Special Issue "Genetics of Plant Senescence"

A special issue of Genes (ISSN 2073-4425). This special issue belongs to the section "Plant Genetics and Genomics".

Deadline for manuscript submissions: closed (21 December 2018)

Special Issue Editor

Guest Editor
Dr. Götz Hensel

Leibniz Institute of Plant Genetics and Crop Plant Research, Gatersleben, Germany
E-Mail
Interests: Plant senescence; programmed cell death; crop plants

Special Issue Information

Dear Colleagues,

Senescence is the final developmental process leading to remobilization of nutrients for the growth of new or reproductive organs. The process is highly dynamic and initiation requires external and internal signals. The new –omics era extended the tool box to uncover the underlying molecular mechanisms and allowed huge progress within the last years. Beside hormonal regulation several components of the retrograde signaling pathway have been discovered. Since senescence contributed largely to yield, aspects using biotechnological approaches to manipulate the process in a positive way should be addressed. This special issue is aiming in a collection of reviews and original research articles to gain more insights in the genetic networks underlying this process. Applications from model and crop plants are very welcome.

Dr. Götz Hensel
Guest Editor

Manuscript Submission Information

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Keywords

  • retrograde signalling
  • nutrient mobilization
  • chloroplast
  • photosynthesis
  • transcription factors
  • phytohormons

Published Papers (4 papers)

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Research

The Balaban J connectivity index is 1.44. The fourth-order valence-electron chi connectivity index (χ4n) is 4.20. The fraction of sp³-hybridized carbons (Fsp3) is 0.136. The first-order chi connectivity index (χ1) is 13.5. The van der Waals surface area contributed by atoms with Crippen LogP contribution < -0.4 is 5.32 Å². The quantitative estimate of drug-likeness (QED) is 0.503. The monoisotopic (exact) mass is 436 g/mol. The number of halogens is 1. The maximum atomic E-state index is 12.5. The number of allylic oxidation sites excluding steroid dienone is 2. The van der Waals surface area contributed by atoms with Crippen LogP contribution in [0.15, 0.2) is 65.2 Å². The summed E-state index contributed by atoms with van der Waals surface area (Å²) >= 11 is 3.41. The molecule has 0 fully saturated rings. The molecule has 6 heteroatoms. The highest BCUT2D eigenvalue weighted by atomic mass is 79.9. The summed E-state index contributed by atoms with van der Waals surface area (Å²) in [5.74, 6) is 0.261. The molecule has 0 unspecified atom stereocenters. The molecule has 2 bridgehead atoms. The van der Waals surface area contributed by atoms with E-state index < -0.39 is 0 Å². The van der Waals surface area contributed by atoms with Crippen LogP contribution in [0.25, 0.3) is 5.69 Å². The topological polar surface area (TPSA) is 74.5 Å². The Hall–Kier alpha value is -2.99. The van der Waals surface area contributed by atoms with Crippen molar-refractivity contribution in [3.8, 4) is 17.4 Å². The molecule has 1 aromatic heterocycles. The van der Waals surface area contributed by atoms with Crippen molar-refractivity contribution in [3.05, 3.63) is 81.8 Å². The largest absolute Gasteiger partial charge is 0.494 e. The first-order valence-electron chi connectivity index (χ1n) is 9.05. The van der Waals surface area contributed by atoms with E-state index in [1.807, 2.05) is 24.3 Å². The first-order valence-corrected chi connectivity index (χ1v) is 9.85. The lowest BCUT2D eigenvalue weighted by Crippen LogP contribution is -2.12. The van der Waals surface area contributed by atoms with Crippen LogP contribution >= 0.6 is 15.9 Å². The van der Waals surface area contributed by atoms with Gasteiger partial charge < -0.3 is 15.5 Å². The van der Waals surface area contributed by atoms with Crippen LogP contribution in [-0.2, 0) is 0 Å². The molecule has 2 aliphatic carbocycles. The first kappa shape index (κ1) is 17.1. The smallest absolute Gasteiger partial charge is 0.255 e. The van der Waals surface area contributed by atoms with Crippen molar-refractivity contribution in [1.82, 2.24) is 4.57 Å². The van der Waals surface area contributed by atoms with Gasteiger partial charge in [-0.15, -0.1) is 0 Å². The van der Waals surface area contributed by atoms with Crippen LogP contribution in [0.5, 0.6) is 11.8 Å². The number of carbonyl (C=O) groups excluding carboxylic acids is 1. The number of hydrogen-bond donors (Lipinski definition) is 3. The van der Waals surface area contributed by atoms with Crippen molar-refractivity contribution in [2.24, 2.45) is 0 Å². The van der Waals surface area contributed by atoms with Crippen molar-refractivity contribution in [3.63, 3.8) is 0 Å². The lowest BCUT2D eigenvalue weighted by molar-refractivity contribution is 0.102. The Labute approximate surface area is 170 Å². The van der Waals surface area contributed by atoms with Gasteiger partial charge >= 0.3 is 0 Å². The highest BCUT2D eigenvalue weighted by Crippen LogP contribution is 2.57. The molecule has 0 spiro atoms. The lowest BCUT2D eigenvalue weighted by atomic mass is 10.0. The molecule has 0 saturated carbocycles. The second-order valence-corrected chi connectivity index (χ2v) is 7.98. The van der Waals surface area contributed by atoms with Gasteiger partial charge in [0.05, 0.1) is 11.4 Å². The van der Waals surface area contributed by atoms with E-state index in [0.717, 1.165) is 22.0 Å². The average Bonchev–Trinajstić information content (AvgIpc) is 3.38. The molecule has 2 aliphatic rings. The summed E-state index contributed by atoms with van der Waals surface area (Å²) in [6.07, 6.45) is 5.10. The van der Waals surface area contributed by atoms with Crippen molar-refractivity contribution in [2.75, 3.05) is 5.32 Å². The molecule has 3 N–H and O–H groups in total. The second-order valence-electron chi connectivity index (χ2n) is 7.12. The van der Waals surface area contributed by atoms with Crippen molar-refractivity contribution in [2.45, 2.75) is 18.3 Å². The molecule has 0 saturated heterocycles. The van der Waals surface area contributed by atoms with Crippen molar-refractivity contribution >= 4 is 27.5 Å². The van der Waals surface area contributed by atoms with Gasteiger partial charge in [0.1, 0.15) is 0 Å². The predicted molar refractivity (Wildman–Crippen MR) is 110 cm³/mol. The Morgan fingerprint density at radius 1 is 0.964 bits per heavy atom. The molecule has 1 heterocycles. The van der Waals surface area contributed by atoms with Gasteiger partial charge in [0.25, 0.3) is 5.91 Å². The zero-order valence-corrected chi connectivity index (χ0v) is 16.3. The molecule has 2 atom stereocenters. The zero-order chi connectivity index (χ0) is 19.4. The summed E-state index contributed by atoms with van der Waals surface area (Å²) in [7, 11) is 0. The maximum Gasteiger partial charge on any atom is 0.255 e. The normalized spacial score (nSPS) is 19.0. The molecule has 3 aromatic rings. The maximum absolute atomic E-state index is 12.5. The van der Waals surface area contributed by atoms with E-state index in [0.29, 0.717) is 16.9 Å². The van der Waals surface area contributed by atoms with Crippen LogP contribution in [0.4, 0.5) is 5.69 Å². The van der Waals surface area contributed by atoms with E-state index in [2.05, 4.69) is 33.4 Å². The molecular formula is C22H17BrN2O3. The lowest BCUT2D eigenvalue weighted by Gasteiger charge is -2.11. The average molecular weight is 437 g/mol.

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Open AccessArticle Identification of Genes Involved in Low Temperature-Induced Senescence of Panicle Leaf in Litchi chinensis
Received: 10 January 2019 / Revised: 25 January 2019 / Accepted: 28 January 2019 / Published: 1 February 2019
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Abstract
Warm winters and hot springs may promote panicle leaf growing and repress floral development. To identify genes potentially involved in litchi panicle leaf senescence, eight RNA-sequencing (RNA-Seq) libraries of the senescing panicle leaves under low temperature (LT) conditions and the developing panicle leaves [...] Read more.
Warm winters and hot springs may promote panicle leaf growing and repress floral development. To identify genes potentially involved in litchi panicle leaf senescence, eight RNA-sequencing (RNA-Seq) libraries of the senescing panicle leaves under low temperature (LT) conditions and the developing panicle leaves under high temperature (HT) conditions were constructed. For each library, 4.78–8.99 × 106 clean reads were generated. Digital expression of the genes was compared between the senescing and developing panicle leaves. A total of 6477 upregulated differentially expressed genes (DEGs) (from developing leaves to senescing leaves), and 6318 downregulated DEGs were identified, 158 abscisic acid (ABA)-, 68 ethylene-, 107 indole-3-acetic acid (IAA)-, 27 gibberellic acid (GA)-, 68 cytokinin (CTK)-, 37 salicylic acid (SA)-, and 23 brassinolide (BR)-related DEGs. Confirmation of the RNA-Seq data by quantitative real-time PCR (qRT-PCR) analysis suggested that expression trends of the 10 candidate genes using qRT-PCR were similar to those revealed by RNA-Seq, and a significantly positive correlation between the obtained data from qRT-PCR and RNA-Seq were found, indicating the reliability of our RNA-Seq data. The present studies provided potential genes for the future molecular breeding of new cultivars that can induce panicle leaf senescence and reduce floral abortion under warm climates. Full article
(This article belongs to the Special Issue Genetics of Plant Senescence)
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Open AccessArticle Impact of Alternatively Polyadenylated Isoforms of ETHYLENE RESPONSE FACTOR4 with Activator and Repressor Function on Senescence in Arabidopsis thaliana L.
Received: 19 December 2018 / Revised: 21 January 2019 / Accepted: 22 January 2019 / Published: 28 January 2019
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Abstract
Leaf senescence is highly regulated by transcriptional reprogramming, implying an important role for transcriptional regulators. ETHYLENE RESPONSE FACTOR4 (ERF4) was shown to be involved in senescence regulation and to exist in two different isoforms due to alternative polyadenylation of its pre-mRNA. One of [...] Read more.